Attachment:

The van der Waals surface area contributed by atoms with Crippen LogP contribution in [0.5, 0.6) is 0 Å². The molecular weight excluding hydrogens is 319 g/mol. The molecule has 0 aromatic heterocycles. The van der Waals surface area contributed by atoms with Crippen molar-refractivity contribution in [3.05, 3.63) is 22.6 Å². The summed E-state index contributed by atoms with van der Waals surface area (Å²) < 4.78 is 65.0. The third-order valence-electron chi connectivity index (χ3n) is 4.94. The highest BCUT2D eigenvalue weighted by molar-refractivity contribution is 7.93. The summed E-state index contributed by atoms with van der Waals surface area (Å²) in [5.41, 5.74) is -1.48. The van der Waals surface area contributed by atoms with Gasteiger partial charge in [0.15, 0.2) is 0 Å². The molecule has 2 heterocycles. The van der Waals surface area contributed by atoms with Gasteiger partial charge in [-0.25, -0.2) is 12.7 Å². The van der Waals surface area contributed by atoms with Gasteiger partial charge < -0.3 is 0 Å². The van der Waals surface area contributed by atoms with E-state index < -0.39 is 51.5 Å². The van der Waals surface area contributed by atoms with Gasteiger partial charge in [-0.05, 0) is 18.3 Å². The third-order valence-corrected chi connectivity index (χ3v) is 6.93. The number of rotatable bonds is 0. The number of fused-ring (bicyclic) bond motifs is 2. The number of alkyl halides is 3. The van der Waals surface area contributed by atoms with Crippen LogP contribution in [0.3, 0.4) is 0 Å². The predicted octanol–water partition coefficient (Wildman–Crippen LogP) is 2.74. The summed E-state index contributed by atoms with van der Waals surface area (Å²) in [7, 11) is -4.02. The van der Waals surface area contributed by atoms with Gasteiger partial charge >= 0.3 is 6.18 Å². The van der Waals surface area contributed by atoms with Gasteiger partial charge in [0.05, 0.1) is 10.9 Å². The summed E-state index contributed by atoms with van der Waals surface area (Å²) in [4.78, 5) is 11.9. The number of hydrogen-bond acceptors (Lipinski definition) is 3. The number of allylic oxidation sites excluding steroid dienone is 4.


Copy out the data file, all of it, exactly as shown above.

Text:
The van der Waals surface area contributed by atoms with Crippen LogP contribution in [0.5, 0.6) is 0 Å². The molecular weight excluding hydrogens is 319 g/mol. The molecule has 0 aromatic heterocycles. The van der Waals surface area contributed by atoms with Crippen molar-refractivity contribution in [3.05, 3.63) is 22.6 Å². The summed E-state index contributed by atoms with van der Waals surface area (Å²) < 4.78 is 65.0. The third-order valence-electron chi connectivity index (χ3n) is 4.94. The highest BCUT2D eigenvalue weighted by molar-refractivity contribution is 7.93. The summed E-state index contributed by atoms with van der Waals surface area (Å²) in [5.41, 5.74) is -1.48. The van der Waals surface area contributed by atoms with Gasteiger partial charge in [0.15, 0.2) is 0 Å². The molecule has 2 heterocycles. The van der Waals surface area contributed by atoms with Gasteiger partial charge in [-0.25, -0.2) is 12.7 Å². The van der Waals surface area contributed by atoms with Gasteiger partial charge < -0.3 is 0 Å². The van der Waals surface area contributed by atoms with E-state index < -0.39 is 51.5 Å². The van der Waals surface area contributed by atoms with Gasteiger partial charge in [-0.05, 0) is 18.3 Å². The third-order valence-corrected chi connectivity index (χ3v) is 6.93. The number of rotatable bonds is 0. The number of fused-ring (bicyclic) bond motifs is 2. The number of alkyl halides is 3. The van der Waals surface area contributed by atoms with Crippen LogP contribution in [0.3, 0.4) is 0 Å². The predicted octanol–water partition coefficient (Wildman–Crippen LogP) is 2.74. The summed E-state index contributed by atoms with van der Waals surface area (Å²) in [7, 11) is -4.02. The van der Waals surface area contributed by atoms with Gasteiger partial charge >= 0.3 is 6.18 Å². The van der Waals surface area contributed by atoms with Gasteiger partial charge in [0.05, 0.1) is 10.9 Å². The summed E-state index contributed by atoms with van der Waals surface area (Å²) in [4.78, 5) is 11.9. The number of hydrogen-bond acceptors (Lipinski definition) is 3. The number of allylic oxidation sites excluding steroid dienone is 4.